The New York Times, which I heard defended yesterday in an Austin coffee shop as "one of our greatest cultural institutions," serves up front-page comedy gold: "Cuba's Environmental Concerns Grow With Prospects of U.S. Presence" by one Erica Goode. The point of the article is that Cuba has vast undeveloped shoreline, unlike anywhere else in the Caribbean, and that a flood of money from the United States might, er, develop it. Fair enough, but there are too many good moments in this otherwise pedestrian story to let it slip by without savoring the parlor-pinkness of the thing. To wit (emphasis added):
The country is in desperate need of the economic benefits that a lifting of the embargo would almost certainly bring. But the ban, combined with Cuba’s brand of controlled socialism, has also limited development and tourism that in other countries, including many of Cuba’s Caribbean neighbors, have eroded beaches, destroyed forests, polluted rivers, damaged coral reefs and wreaked other forms of environmental havoc.What? Is "controlled socialism" the new cute and fuzzy term in liberal circles for freaking totalitarian Communism? I totally missed that, but they don't send me every memo anymore. I think that's on purpose.
At any rate, somebody needs to tell Ms. Goode, who apparently rocks an "ABD" in Social Psychology from UC Santa Cruz -- my every relevant prejudice confirmed with one little search on LinkedIn! -- that poverty is a feature of "controlled socialism," not some unintended byproduct. The only commies who aren't poor are the CINOs, and they don't give a fig about the environment.
Then there is this:
Cuba’s green sensitivities evolved as much out of necessity as ideology.Basically "folks said"? Yeah, I bet that's exactly how it went down.
The collapse of the Soviet bloc in 1991 and the continued isolation by the United States forced the country to fend for itself. With the tools of big agriculture — fuel for heavy machinery, chemical fertilizers, pesticides — out of reach, farming moved away from the increased sugar production that characterized the Soviet era, turning more to organic techniques and cooperatives of small farmers. Oxen replaced tractors, and even today, a farmer walking behind his plow is a common sight in the countryside.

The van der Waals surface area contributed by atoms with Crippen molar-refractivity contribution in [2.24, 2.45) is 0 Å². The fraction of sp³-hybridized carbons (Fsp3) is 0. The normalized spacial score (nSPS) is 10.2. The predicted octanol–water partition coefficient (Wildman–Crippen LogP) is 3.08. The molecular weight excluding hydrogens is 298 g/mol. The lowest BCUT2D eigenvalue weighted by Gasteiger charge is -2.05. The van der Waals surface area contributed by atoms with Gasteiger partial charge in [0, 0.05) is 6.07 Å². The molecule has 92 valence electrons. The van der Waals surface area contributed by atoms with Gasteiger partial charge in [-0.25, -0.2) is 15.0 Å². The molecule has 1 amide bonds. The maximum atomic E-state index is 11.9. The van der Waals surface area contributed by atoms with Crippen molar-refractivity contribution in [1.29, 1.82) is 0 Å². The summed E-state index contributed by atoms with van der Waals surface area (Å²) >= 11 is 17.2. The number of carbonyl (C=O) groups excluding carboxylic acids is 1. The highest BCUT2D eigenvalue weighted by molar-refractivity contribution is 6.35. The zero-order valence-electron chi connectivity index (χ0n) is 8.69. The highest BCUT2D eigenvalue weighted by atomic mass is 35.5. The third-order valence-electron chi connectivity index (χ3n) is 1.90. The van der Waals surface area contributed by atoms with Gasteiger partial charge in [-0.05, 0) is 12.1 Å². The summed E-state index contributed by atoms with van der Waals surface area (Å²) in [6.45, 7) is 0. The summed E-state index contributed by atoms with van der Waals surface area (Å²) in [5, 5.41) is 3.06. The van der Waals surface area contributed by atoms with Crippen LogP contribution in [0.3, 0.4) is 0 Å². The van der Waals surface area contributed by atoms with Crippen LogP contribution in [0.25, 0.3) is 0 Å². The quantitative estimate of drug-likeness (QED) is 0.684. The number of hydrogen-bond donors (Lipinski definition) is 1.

“Basically, folks said we need the farmers to go out and figure out how we’re going to feed ourselves,” said Greg Watson, a former agriculture commissioner for Massachusetts, who visited Cuba last fall with a delegation studying sustainable agriculture.
Cut to the World Bank's data on Cuba's agricultural production, setting 2004-2006 at 100. Compared to that benchmark, in 1980 Cuba's ag production was at 134.4, in 1990 it was at 158.1, and by 1995 it had fallen to 88.2 (a decline of 44% in five years). No doubt, "folks" were saying all sorts of things.
By 2014 Cuban agriculture production was up to 103.2 (same index), so still more than 1/3 below the levels of 1990. Meanwhile, Cuba's population has increased around 10%, so the situation is even worse on a per capita basis.
The result of all of this "sustainability" has been, to say the least, not obviously sustainable.
Anyway, this state of affairs will be taken under advisement by the controlling socialists a bit later in the year:
How fully the country will pursue development is likely to be a leading topic at the Seventh Congress of the Cuban Communist Party next year, said Dan Whittle, a lawyer and senior director of the Cuba program for the Environmental Defense Fund.
Yeah, that's what I thought.